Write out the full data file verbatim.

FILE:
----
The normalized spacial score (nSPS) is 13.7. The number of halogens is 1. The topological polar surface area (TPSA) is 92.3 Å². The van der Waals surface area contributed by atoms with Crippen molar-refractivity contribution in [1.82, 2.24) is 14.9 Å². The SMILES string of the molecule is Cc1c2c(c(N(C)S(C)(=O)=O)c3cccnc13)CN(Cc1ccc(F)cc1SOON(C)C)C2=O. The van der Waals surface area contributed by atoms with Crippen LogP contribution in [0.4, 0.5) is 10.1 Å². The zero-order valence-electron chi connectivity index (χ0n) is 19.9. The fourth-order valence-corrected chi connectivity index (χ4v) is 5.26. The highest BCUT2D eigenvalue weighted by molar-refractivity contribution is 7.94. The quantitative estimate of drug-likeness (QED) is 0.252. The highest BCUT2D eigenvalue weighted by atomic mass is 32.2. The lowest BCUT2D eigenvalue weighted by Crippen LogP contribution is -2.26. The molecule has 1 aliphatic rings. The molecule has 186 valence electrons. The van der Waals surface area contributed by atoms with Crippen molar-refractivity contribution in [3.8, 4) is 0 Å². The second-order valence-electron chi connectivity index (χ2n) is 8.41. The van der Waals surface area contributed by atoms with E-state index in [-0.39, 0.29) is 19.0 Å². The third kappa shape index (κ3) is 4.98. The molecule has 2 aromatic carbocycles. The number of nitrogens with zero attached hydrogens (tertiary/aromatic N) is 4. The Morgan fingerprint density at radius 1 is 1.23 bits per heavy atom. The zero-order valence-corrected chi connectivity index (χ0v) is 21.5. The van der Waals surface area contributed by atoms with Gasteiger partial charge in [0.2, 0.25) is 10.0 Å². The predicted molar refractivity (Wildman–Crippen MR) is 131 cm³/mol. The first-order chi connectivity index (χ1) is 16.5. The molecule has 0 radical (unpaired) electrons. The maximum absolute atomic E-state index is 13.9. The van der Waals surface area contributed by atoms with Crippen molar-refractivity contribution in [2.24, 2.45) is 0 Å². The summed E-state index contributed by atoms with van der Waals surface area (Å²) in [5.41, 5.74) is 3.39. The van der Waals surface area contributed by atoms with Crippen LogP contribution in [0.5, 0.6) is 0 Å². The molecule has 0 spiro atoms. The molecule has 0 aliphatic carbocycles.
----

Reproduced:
The normalized spacial score (nSPS) is 13.7. The number of halogens is 1. The topological polar surface area (TPSA) is 92.3 Å². The van der Waals surface area contributed by atoms with Crippen molar-refractivity contribution in [1.82, 2.24) is 14.9 Å². The SMILES string of the molecule is Cc1c2c(c(N(C)S(C)(=O)=O)c3cccnc13)CN(Cc1ccc(F)cc1SOON(C)C)C2=O. The van der Waals surface area contributed by atoms with Crippen LogP contribution in [0.4, 0.5) is 10.1 Å². The zero-order valence-electron chi connectivity index (χ0n) is 19.9. The fourth-order valence-corrected chi connectivity index (χ4v) is 5.26. The highest BCUT2D eigenvalue weighted by molar-refractivity contribution is 7.94. The quantitative estimate of drug-likeness (QED) is 0.252. The highest BCUT2D eigenvalue weighted by atomic mass is 32.2. The lowest BCUT2D eigenvalue weighted by Crippen LogP contribution is -2.26. The molecule has 1 aliphatic rings. The molecule has 186 valence electrons. The van der Waals surface area contributed by atoms with Crippen molar-refractivity contribution in [3.8, 4) is 0 Å². The second-order valence-electron chi connectivity index (χ2n) is 8.41. The van der Waals surface area contributed by atoms with E-state index in [-0.39, 0.29) is 19.0 Å². The third kappa shape index (κ3) is 4.98. The molecule has 2 aromatic carbocycles. The number of nitrogens with zero attached hydrogens (tertiary/aromatic N) is 4. The Morgan fingerprint density at radius 1 is 1.23 bits per heavy atom. The zero-order valence-corrected chi connectivity index (χ0v) is 21.5. The van der Waals surface area contributed by atoms with Gasteiger partial charge in [0.2, 0.25) is 10.0 Å². The predicted molar refractivity (Wildman–Crippen MR) is 131 cm³/mol. The first-order chi connectivity index (χ1) is 16.5. The molecule has 0 radical (unpaired) electrons. The maximum absolute atomic E-state index is 13.9. The van der Waals surface area contributed by atoms with Crippen molar-refractivity contribution in [2.24, 2.45) is 0 Å². The summed E-state index contributed by atoms with van der Waals surface area (Å²) in [5.41, 5.74) is 3.39. The van der Waals surface area contributed by atoms with Crippen LogP contribution in [0.5, 0.6) is 0 Å². The molecule has 0 spiro atoms. The molecule has 0 aliphatic carbocycles.